As reporters, our job is to ask questions, right?

We ask questions for a variety of reasons. We want to learn more about a topic so we can better explain it to our audience. Sometimes we just want to educate ourselves on a topic so we know what questions need to be asked. Sometimes we have to ask really hard questions that make people uncomfortable.

It may sound odd, but sometimes we have questions that we don’t ask because we get busy with our daily lives and it may not sound especially relevant at the moment. Plain and simple.

We can get so accustomed to our relationships with those we work with and seek information from that we don’t always think to ask questions that may help better explain those relationships and their inner workings.

Let me give you an example.

As a reporter who follows our local nonprofit community, I recently saw a story that the Associated Press did on the resignation of the CEO of the United Way Worldwide, Brian Gallagher. The announcement came after the organization was accused of mishandling sexual harassment and discrimination allegations.

Sounds like a big deal for the United Way. It is. But what does it mean for local chapters, such as the United Way of Central Iowa?

Staff members at the Business Record communicate with the staff at our local United Way chapter fairly often, whether it be phone calls, emails or participating on Zoom calls. We wondered aloud during a recent staff meeting what, if anything, the news from United Way Worldwide means for local chapters. We were curious about the relationship between local chapters and national and international offices.

How do the pieces all fit together? How do the cogs make the wheel turn?

One rule of being a reporter is that if you have a question, it’s likely others do, too. So we asked.

I sent an email to the folks at the United Way of Central Iowa and they promptly replied with answers to my questions.

Here is what we learned.

Local United Way chapters are separate entities from United Way Worldwide, and operate as independent nonprofit organizations that are governed by local boards of directors and led by local management teams.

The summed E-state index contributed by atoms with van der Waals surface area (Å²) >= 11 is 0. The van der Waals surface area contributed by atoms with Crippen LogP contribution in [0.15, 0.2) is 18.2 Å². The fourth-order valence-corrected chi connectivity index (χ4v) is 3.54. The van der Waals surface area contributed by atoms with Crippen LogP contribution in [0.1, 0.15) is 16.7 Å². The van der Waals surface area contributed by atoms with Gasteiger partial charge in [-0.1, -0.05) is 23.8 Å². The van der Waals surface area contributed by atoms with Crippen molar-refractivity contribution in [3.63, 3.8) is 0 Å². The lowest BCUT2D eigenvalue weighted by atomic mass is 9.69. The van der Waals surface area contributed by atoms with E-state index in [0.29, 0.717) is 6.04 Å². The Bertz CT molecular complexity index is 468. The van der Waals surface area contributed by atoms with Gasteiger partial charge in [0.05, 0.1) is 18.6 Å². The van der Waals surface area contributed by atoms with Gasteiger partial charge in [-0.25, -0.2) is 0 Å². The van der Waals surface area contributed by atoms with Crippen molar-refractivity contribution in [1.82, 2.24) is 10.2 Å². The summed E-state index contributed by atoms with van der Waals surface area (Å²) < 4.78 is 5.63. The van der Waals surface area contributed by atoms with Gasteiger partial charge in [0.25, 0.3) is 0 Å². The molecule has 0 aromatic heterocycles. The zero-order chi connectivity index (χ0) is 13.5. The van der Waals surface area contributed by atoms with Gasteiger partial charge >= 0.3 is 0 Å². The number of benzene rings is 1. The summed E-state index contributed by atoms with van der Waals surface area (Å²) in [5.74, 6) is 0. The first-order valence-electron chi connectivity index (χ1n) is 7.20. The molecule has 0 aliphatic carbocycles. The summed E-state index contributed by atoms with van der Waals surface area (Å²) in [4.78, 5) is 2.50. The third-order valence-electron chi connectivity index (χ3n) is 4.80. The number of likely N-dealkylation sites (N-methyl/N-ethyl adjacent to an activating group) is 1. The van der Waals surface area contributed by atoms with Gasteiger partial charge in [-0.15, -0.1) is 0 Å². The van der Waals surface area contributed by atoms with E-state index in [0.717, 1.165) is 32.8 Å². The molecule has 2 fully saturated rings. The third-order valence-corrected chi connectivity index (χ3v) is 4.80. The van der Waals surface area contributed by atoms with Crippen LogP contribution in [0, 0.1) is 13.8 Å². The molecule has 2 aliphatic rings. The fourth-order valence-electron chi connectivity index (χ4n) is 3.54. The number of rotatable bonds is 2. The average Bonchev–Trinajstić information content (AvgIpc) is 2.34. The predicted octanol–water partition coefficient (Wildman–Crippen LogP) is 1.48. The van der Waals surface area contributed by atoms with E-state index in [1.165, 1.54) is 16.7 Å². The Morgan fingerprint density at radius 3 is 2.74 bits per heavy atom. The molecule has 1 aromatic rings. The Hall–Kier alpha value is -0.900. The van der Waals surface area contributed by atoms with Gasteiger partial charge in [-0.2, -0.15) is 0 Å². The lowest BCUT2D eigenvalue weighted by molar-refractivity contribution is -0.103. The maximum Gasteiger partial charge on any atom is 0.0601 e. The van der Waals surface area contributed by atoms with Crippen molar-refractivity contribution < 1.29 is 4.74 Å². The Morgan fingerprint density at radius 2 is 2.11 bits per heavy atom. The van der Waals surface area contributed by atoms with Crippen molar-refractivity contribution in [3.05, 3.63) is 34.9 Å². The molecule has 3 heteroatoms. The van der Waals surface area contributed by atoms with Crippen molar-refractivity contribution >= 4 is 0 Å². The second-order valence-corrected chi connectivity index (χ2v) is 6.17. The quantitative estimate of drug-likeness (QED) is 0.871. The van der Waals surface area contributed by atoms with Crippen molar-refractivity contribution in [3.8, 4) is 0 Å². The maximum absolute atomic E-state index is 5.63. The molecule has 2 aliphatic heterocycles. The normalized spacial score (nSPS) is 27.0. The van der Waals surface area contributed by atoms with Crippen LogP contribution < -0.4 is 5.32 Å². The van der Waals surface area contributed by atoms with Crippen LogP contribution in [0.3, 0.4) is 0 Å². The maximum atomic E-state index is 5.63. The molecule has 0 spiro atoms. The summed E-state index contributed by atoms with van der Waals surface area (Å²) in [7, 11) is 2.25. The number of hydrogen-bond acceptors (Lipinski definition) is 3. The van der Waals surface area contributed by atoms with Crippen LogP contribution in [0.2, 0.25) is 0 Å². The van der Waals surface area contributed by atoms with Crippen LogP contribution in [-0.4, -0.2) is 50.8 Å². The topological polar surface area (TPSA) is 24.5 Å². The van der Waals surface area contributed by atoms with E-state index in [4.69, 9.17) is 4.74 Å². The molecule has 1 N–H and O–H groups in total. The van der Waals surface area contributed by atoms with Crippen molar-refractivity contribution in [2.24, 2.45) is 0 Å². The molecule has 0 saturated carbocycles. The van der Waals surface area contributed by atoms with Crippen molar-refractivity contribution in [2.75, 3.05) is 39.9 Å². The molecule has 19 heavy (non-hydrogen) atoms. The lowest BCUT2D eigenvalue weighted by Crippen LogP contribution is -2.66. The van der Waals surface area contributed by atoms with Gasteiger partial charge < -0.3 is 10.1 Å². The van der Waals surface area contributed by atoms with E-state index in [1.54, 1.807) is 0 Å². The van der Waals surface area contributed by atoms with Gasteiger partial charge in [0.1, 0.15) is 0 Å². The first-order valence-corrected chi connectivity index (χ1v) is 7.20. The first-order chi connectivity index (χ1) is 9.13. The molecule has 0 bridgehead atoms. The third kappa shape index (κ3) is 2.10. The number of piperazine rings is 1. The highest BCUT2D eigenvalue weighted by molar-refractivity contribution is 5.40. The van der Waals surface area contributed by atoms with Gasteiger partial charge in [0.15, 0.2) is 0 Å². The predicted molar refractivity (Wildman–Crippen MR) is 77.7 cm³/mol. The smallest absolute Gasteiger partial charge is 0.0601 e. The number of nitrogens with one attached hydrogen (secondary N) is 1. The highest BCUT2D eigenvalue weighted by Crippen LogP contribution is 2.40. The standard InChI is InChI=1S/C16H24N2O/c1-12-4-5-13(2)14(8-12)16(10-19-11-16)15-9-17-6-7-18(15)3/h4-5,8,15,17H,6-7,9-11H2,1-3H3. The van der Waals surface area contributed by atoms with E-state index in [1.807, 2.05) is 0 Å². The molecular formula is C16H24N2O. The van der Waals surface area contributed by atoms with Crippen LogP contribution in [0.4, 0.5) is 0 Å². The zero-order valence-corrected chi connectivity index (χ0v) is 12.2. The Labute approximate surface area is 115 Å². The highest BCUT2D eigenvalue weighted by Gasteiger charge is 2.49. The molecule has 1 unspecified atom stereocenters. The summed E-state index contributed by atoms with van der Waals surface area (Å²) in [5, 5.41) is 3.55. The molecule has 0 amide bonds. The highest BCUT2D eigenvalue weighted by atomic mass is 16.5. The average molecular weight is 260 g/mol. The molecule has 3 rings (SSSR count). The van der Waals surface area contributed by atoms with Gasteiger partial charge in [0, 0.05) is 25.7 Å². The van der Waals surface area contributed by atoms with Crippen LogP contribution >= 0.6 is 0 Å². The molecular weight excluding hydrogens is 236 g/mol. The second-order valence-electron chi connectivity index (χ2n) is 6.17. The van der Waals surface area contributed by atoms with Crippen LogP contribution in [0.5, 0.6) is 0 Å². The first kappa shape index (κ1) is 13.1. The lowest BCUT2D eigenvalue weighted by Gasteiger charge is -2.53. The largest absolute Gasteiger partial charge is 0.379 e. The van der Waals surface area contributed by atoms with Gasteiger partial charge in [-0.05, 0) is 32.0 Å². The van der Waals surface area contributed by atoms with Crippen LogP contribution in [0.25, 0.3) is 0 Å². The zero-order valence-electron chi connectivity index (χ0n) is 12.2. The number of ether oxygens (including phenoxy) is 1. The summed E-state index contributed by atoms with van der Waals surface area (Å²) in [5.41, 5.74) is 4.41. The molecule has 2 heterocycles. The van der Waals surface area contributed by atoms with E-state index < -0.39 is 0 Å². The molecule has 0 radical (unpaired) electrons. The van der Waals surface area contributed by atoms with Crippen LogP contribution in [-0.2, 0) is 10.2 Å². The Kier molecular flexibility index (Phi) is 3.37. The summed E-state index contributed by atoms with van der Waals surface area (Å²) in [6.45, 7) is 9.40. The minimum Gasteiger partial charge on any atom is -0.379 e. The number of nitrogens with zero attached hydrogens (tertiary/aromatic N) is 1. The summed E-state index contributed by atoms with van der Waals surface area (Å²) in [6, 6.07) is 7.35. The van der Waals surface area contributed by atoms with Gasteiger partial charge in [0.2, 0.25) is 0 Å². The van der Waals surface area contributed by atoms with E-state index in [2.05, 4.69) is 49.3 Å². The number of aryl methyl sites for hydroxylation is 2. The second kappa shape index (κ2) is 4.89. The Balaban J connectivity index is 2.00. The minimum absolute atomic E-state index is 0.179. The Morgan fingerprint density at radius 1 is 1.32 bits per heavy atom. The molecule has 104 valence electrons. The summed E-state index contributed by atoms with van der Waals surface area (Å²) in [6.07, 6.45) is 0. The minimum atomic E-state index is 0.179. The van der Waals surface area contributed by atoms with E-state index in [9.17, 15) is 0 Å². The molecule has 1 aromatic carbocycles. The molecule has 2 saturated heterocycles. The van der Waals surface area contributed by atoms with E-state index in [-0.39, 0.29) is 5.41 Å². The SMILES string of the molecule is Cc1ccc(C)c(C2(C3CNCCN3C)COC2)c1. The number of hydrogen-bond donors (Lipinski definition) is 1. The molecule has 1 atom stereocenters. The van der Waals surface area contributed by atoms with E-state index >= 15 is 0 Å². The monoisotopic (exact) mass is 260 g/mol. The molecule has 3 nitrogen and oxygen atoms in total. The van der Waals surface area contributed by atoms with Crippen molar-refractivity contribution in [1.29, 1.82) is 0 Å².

Although independent, because they are members of the United Way network, local chapters pay membership dues to United Way Worldwide for licensing rights to the United Way brand. Local chapters also are required to meet certain standards in various business areas to maintain their membership status.

We also learned that United Way Worldwide invests funds raised in various national and global initiatives, like 211 and early grade reading. It also activates fundraising to provide additional funds to help local United Ways during increased times of need. That was the case at the beginning of the coronavirus pandemic.

The change in leadership at United Way Worldwide will not affect the mission of United Way of Central Iowa.

“The workplace challenges United Way Worldwide is experiencing are not reflected in any way in our local organization,” the email from our local chapter read.

Local United Way leaders said that the local chapter’s financial position is strong and that its “carefully cultivated” workplace culture is thriving because the organization’s values include compassion and integrity. They noted that the local chapter’s emphasis on diversity, equity and inclusion has been key in decisions made around staffing, workplace policies and the work it does in the community.

Local leaders assured that they will continue to do everything they can to “foster an equitable, empowered, engaged, thriving community” and protect the United Way’s high standards.